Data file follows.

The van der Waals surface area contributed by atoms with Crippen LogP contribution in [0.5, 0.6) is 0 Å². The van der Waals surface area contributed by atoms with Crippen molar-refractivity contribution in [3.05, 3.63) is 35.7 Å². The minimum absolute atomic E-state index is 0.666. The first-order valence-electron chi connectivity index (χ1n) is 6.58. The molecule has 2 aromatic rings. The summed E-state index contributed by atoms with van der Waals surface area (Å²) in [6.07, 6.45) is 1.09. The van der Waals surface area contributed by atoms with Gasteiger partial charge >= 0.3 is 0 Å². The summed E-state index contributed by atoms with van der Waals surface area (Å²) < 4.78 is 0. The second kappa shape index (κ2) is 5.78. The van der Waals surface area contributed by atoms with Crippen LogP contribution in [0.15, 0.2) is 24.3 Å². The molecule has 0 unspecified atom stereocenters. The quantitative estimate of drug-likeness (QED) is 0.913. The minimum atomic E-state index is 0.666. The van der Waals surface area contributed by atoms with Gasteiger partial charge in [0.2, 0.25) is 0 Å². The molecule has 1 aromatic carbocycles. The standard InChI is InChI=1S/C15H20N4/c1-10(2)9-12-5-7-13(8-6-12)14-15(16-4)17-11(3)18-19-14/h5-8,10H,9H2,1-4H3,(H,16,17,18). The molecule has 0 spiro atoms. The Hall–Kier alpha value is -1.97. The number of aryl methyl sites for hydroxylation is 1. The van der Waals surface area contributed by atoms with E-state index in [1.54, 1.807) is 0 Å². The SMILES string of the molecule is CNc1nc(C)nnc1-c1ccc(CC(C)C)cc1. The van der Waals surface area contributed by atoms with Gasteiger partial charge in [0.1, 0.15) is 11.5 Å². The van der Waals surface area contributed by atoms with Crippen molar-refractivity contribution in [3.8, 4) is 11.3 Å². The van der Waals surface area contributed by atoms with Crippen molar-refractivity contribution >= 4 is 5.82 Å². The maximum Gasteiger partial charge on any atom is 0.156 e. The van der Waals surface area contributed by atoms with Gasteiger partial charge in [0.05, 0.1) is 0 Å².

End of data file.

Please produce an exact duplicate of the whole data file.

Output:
The van der Waals surface area contributed by atoms with Crippen LogP contribution in [0.5, 0.6) is 0 Å². The van der Waals surface area contributed by atoms with Crippen molar-refractivity contribution in [3.05, 3.63) is 35.7 Å². The minimum absolute atomic E-state index is 0.666. The first-order valence-electron chi connectivity index (χ1n) is 6.58. The molecule has 2 aromatic rings. The summed E-state index contributed by atoms with van der Waals surface area (Å²) in [6.07, 6.45) is 1.09. The van der Waals surface area contributed by atoms with Gasteiger partial charge >= 0.3 is 0 Å². The summed E-state index contributed by atoms with van der Waals surface area (Å²) < 4.78 is 0. The second kappa shape index (κ2) is 5.78. The van der Waals surface area contributed by atoms with Crippen LogP contribution in [0.15, 0.2) is 24.3 Å². The molecule has 0 unspecified atom stereocenters. The quantitative estimate of drug-likeness (QED) is 0.913. The minimum atomic E-state index is 0.666. The van der Waals surface area contributed by atoms with Gasteiger partial charge in [0.2, 0.25) is 0 Å². The molecule has 1 aromatic carbocycles. The standard InChI is InChI=1S/C15H20N4/c1-10(2)9-12-5-7-13(8-6-12)14-15(16-4)17-11(3)18-19-14/h5-8,10H,9H2,1-4H3,(H,16,17,18). The molecule has 0 spiro atoms. The Hall–Kier alpha value is -1.97. The number of aryl methyl sites for hydroxylation is 1. The van der Waals surface area contributed by atoms with E-state index in [1.54, 1.807) is 0 Å². The SMILES string of the molecule is CNc1nc(C)nnc1-c1ccc(CC(C)C)cc1. The van der Waals surface area contributed by atoms with Gasteiger partial charge in [0.1, 0.15) is 11.5 Å². The van der Waals surface area contributed by atoms with Crippen molar-refractivity contribution in [3.8, 4) is 11.3 Å². The van der Waals surface area contributed by atoms with Crippen molar-refractivity contribution >= 4 is 5.82 Å². The maximum Gasteiger partial charge on any atom is 0.156 e. The van der Waals surface area contributed by atoms with Gasteiger partial charge in [0.05, 0.1) is 0 Å².